Michael in front of his toaster oven as it reconstitutes treasures from his youth.
There’s something so special and untouchable about the pizza you grow up eating. Every Sunday night you’d gather with family at the same restaurant and order the same dishes and eat them the same way. You’ll eat better pasta, better chicken marsala and better pizza in your life but somehow it will never make you feel the same as those family get-togethers. Sunday nights were particularly special for my friend Michael Berman, who would spend them at a restaurant called Pines of Rome in Bethesda, Maryland. Michael is a fantastic photographer, recent author of a great book about things to do in NYC with kids, AND he runs an excellent blog called PizzaCentric. I was deeply honored when Michael invited me to his Brooklyn abode to share some of the pizza he carefully transported back from his favorite pizza restaurant in Bethesda after a Memorial Day weekend visit.
Actual conversation between two adult males about pizza transportation.
I tried to visit Pines of Rome on Michael’s recommendation when I was in Washington, D.C. a few months ago. I got there 30 minutes before closing time but the pizza guys had already gone home, leaving me with a consolation prize of eggplant parmigiana, which I ate on the bench out front. I knew in my heart that one day I would make good on my blood oath to Michael to eat his favorite hometown pizza.
As much as I do love eating great pizza, I’m far more interested in the story behind it. One taste of a slice, even one that has been reheated, paints a portrait of the pizzeria itself. This is an Italian-American restaurant in its most classic form. Bread is served in baskets, the walls are lined with faux wood paneling, salads are served in textured plastic bowls and accompanied by an oil-and-vinegar caddy. Pizza is available, but it’s not based on an ancient family recipe. This is pizza that fills a void on the menu. Not to say it isn’t delicious – because it IS – but it has been cast as a supporting actor rather than the lead.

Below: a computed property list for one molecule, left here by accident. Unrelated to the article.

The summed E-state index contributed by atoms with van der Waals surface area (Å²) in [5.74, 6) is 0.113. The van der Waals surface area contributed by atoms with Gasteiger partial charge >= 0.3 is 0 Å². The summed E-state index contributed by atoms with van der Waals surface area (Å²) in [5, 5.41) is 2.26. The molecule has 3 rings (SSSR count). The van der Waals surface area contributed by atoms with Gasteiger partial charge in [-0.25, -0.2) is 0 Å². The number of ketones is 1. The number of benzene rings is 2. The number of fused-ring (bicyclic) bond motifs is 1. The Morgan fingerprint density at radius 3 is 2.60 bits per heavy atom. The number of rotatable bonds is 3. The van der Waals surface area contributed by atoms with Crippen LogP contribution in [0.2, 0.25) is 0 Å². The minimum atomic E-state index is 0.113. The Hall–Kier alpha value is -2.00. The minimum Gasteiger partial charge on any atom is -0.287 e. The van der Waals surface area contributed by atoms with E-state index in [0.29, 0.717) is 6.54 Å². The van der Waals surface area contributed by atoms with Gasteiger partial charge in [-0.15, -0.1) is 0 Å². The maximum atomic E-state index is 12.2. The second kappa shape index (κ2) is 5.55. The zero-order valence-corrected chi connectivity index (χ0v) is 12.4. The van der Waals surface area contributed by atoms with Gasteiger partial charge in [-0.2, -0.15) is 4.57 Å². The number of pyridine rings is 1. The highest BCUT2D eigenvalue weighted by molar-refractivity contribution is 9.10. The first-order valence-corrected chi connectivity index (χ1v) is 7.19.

Michael showed me a great video of the pizza-making process that confirmed my expectations. Doughs are pre-rolled and topped with slices of low-moisture mozzarella. When an order is placed, sauce and toppings are added and the pizza bakes in the pan for a few minutes. Nothing artistic, just the basic definition of Italian American restaurant pizza.
Michael’s 95 year old grandfather enjoying the Sunday ritual.
The experience of eating this pizza in Michael’s kitchen was beautiful. Maybe it would have tasted better in the restaurant, but that really didn’t matter. I could see that sharing it with me was for Michael what religion is to some people. He asked me if this pizza was truly as brilliant as he always thought it to be or if it was just the attachment to his youth that made him love it so much. I started thinking about my own childhood pizza and how I have long since come to terms with the fact that it isn’t very good. But does that really matter? Do we need to separate emotion from flavor? In a food culture that’s getting more judgmental every day, I truly hope that separation never happens.